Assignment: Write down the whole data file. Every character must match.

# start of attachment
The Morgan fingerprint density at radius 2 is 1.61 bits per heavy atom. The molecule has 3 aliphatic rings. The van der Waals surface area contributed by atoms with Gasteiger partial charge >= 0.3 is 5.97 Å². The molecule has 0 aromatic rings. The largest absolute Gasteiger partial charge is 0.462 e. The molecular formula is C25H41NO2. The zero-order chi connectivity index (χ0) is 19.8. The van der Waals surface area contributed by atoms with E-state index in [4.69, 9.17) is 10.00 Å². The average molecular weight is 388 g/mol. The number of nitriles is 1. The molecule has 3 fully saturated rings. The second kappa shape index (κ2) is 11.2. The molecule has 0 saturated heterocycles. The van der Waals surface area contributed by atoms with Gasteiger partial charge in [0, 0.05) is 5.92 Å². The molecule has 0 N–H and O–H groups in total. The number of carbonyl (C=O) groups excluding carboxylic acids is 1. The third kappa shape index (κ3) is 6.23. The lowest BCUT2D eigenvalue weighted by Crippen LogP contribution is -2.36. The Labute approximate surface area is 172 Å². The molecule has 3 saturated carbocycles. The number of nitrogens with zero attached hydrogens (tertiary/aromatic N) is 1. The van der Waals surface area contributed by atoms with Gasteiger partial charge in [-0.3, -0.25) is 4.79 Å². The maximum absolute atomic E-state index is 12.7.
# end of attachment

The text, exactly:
The Morgan fingerprint density at radius 2 is 1.61 bits per heavy atom. The molecule has 3 aliphatic rings. The van der Waals surface area contributed by atoms with Gasteiger partial charge >= 0.3 is 5.97 Å². The molecule has 0 aromatic rings. The largest absolute Gasteiger partial charge is 0.462 e. The molecular formula is C25H41NO2. The zero-order chi connectivity index (χ0) is 19.8. The van der Waals surface area contributed by atoms with E-state index in [4.69, 9.17) is 10.00 Å². The average molecular weight is 388 g/mol. The number of nitriles is 1. The molecule has 3 fully saturated rings. The second kappa shape index (κ2) is 11.2. The molecule has 0 saturated heterocycles. The van der Waals surface area contributed by atoms with Gasteiger partial charge in [0, 0.05) is 5.92 Å². The molecule has 0 N–H and O–H groups in total. The number of carbonyl (C=O) groups excluding carboxylic acids is 1. The third kappa shape index (κ3) is 6.23. The lowest BCUT2D eigenvalue weighted by Crippen LogP contribution is -2.36. The Labute approximate surface area is 172 Å². The molecule has 3 saturated carbocycles. The number of nitrogens with zero attached hydrogens (tertiary/aromatic N) is 1. The van der Waals surface area contributed by atoms with Gasteiger partial charge in [-0.3, -0.25) is 4.79 Å². The maximum absolute atomic E-state index is 12.7.